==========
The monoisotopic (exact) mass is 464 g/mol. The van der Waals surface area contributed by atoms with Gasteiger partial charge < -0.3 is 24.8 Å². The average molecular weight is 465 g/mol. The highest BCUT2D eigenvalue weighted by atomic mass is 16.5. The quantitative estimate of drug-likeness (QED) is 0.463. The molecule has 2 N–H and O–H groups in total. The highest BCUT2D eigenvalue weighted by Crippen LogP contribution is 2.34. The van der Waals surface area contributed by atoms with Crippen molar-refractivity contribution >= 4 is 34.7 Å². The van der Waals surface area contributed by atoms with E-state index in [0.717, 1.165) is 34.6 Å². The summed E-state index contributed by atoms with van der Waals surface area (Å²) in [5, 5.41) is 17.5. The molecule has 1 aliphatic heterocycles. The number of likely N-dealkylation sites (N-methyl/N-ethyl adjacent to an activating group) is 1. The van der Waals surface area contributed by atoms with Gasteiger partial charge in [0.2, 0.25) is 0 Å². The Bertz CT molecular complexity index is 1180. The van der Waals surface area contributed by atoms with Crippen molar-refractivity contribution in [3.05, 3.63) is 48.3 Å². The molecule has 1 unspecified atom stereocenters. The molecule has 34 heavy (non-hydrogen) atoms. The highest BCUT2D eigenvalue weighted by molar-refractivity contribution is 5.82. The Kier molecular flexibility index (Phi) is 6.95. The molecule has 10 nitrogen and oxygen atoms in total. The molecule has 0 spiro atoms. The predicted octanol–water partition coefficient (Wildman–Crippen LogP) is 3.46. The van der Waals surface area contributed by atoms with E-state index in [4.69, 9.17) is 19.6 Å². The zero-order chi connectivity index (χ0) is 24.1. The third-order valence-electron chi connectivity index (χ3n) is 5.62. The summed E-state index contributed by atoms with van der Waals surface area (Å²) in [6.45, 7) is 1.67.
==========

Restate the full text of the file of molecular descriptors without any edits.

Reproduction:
The monoisotopic (exact) mass is 464 g/mol. The van der Waals surface area contributed by atoms with Gasteiger partial charge < -0.3 is 24.8 Å². The average molecular weight is 465 g/mol. The highest BCUT2D eigenvalue weighted by atomic mass is 16.5. The quantitative estimate of drug-likeness (QED) is 0.463. The molecule has 2 N–H and O–H groups in total. The highest BCUT2D eigenvalue weighted by Crippen LogP contribution is 2.34. The van der Waals surface area contributed by atoms with Crippen molar-refractivity contribution >= 4 is 34.7 Å². The van der Waals surface area contributed by atoms with E-state index in [0.717, 1.165) is 34.6 Å². The summed E-state index contributed by atoms with van der Waals surface area (Å²) in [5, 5.41) is 17.5. The molecule has 1 aliphatic heterocycles. The number of likely N-dealkylation sites (N-methyl/N-ethyl adjacent to an activating group) is 1. The van der Waals surface area contributed by atoms with Gasteiger partial charge in [0.2, 0.25) is 0 Å². The Bertz CT molecular complexity index is 1180. The van der Waals surface area contributed by atoms with Crippen molar-refractivity contribution in [3.05, 3.63) is 48.3 Å². The molecule has 1 unspecified atom stereocenters. The molecule has 34 heavy (non-hydrogen) atoms. The highest BCUT2D eigenvalue weighted by molar-refractivity contribution is 5.82. The Kier molecular flexibility index (Phi) is 6.95. The molecule has 10 nitrogen and oxygen atoms in total. The molecule has 0 spiro atoms. The predicted octanol–water partition coefficient (Wildman–Crippen LogP) is 3.46. The van der Waals surface area contributed by atoms with E-state index in [4.69, 9.17) is 19.6 Å². The zero-order chi connectivity index (χ0) is 24.1. The third-order valence-electron chi connectivity index (χ3n) is 5.62. The summed E-state index contributed by atoms with van der Waals surface area (Å²) in [6.45, 7) is 1.67.